Our first task was to estimate , the Poisson parameter that governs the probability of having phage particles in each well for assay *a*. This was somewhat complicated by the fact that, before the latent period ended and lysis began, we observed the actual Poisson counts, but after this period, we only observed the true Poisson counts for “zero” wells and wells that do not show lysis events. In wells showing lysis events, we knew only that the Poisson count must have been greater than zero. To derive an estimator tailored to the situation, we ignored the time element of the data and defined *p* as the probability that a randomly selected phage particle from a randomly selected well would not have lysed its host. We let *n* be the Poisson number of phage particles initially in a well (*i.e.*, before lysis occurs). Then, we noted that each sampled well fell into one of three categories: samples with zero phage particles, samples with phage particles but no lysis events, and samples showing lysis events. The probability of a well belonging to each category was, respectively, , , and .

We defined wells not showing lysis events as those having plaque counts greater than zero, and less than or equal to seven. When the Poisson parameter *β* is less than or equal to one, counts greater than seven are highly improbable in wells where lysis has not occurred (). Of course, it is possible that wells showing fewer than eight plaques could in fact be the results of infections. But, ultimately, we had to set the threshold for distinguishing lysis events from nonlysis events *somewhere*. This threshold-setting exercise was not straightforward. Complicating factors included the following:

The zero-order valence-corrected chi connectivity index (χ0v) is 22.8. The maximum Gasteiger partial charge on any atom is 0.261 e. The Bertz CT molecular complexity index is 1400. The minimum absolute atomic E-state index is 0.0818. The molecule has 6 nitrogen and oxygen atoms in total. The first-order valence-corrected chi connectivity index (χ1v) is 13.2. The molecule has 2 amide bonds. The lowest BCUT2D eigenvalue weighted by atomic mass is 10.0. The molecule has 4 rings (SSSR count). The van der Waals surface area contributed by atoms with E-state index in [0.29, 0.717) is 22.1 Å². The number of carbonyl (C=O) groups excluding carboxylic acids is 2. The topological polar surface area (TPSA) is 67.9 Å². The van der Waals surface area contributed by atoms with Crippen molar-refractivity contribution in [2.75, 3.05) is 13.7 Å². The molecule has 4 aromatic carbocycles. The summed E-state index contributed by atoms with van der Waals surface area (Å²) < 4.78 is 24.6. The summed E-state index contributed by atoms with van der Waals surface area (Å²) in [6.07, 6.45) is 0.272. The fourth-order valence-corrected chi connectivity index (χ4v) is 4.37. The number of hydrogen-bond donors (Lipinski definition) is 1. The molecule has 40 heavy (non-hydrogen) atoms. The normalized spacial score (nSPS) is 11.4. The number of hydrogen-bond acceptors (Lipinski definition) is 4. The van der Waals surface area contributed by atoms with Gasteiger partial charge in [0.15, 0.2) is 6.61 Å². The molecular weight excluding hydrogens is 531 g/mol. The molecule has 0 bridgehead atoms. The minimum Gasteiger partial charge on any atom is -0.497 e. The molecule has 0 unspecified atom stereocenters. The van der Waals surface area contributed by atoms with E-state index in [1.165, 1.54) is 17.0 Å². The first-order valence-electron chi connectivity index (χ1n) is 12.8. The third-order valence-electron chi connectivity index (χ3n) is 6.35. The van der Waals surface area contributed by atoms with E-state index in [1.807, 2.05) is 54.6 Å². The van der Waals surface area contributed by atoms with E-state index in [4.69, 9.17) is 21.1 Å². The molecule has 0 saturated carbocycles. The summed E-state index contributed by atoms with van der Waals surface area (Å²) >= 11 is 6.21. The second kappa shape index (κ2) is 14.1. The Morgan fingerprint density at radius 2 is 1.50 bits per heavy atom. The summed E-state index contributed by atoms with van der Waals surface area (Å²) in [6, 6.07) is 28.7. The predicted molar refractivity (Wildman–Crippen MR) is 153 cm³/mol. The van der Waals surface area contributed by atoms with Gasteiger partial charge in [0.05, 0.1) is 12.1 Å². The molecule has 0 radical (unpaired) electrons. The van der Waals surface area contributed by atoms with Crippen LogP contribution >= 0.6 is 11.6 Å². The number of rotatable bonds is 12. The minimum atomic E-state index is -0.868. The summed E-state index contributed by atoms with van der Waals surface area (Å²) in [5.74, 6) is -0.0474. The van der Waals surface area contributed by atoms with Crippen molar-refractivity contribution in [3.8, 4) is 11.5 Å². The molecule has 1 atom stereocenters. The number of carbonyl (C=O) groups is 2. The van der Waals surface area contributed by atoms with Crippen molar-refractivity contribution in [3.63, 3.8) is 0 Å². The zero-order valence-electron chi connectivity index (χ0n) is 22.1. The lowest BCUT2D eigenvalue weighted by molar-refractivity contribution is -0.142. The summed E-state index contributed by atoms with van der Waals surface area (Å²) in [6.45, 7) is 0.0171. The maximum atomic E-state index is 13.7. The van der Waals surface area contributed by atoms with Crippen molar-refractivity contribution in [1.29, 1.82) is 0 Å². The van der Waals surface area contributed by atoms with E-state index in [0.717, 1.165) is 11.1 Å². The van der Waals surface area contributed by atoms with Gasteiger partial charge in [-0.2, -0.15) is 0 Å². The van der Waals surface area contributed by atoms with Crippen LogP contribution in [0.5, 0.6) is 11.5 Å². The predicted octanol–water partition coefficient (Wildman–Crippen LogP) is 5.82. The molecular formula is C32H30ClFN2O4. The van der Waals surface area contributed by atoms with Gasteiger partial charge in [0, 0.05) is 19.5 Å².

Poisson average numbers of particles per well varied for each assay, so setting the threshold based purely on the Poisson probabilities was not trivial.

There was a nonzero chance of slight inaccuracies in some plaque counts. Rare errors could have occurred in the counting of plaques that would have increased counts on average (

*e.g.*, plaque-like air bubbles). In addition, certain experimental manipulations (*e.g.*, mechanical stress from pipetting) could feasibly have induced very premature lysis of some cells, resulting in plates with extremely low plaque counts that otherwise would have had just one plaque.The few plaque counts of six and seven, a couple of which were sampled at unusually early time points, could have exerted disproportionate influence on estimates of clones’ lysis phenotypes if included as lysis events. This is because, as discussed below, an artificially early lysis event would force the value of the parameter to shift to some time before that event.

Therefore, given these intermediate plaque counts’ rarity, their potential origins in experimental error, and their potential to distort our estimates of clones’ lysis phenotypes, we chose to set the threshold for lysis events at greater than or equal to eight. It is worth noting, however, that when our data instead were analyzed using a threshold of greater than or equal to five, our results did not change qualitatively (analysis not shown).